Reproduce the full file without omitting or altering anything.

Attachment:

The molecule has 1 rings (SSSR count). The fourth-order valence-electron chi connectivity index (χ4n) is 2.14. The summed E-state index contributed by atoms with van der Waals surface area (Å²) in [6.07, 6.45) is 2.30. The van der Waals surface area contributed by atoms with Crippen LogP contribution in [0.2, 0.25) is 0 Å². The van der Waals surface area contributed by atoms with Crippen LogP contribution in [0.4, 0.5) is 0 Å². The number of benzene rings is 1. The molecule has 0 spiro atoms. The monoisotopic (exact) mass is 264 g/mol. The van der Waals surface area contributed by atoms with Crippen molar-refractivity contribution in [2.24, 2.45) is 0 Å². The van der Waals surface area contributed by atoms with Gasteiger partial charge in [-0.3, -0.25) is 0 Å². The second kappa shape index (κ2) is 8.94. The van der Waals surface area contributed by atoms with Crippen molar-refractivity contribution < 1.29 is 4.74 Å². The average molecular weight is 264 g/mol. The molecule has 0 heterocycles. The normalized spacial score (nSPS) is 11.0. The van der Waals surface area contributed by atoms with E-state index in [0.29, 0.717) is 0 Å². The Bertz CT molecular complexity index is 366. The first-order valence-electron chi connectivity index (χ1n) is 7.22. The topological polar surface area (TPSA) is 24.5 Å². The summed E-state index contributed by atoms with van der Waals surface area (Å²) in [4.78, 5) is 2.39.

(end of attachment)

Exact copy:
The molecule has 1 rings (SSSR count). The fourth-order valence-electron chi connectivity index (χ4n) is 2.14. The summed E-state index contributed by atoms with van der Waals surface area (Å²) in [6.07, 6.45) is 2.30. The van der Waals surface area contributed by atoms with Crippen LogP contribution in [0.2, 0.25) is 0 Å². The van der Waals surface area contributed by atoms with Crippen LogP contribution in [0.4, 0.5) is 0 Å². The number of benzene rings is 1. The molecule has 0 spiro atoms. The monoisotopic (exact) mass is 264 g/mol. The van der Waals surface area contributed by atoms with Crippen molar-refractivity contribution in [2.24, 2.45) is 0 Å². The van der Waals surface area contributed by atoms with Gasteiger partial charge in [-0.3, -0.25) is 0 Å². The second kappa shape index (κ2) is 8.94. The van der Waals surface area contributed by atoms with Crippen molar-refractivity contribution < 1.29 is 4.74 Å². The average molecular weight is 264 g/mol. The molecule has 0 heterocycles. The normalized spacial score (nSPS) is 11.0. The van der Waals surface area contributed by atoms with E-state index in [0.29, 0.717) is 0 Å². The Bertz CT molecular complexity index is 366. The first-order valence-electron chi connectivity index (χ1n) is 7.22. The topological polar surface area (TPSA) is 24.5 Å². The summed E-state index contributed by atoms with van der Waals surface area (Å²) in [4.78, 5) is 2.39.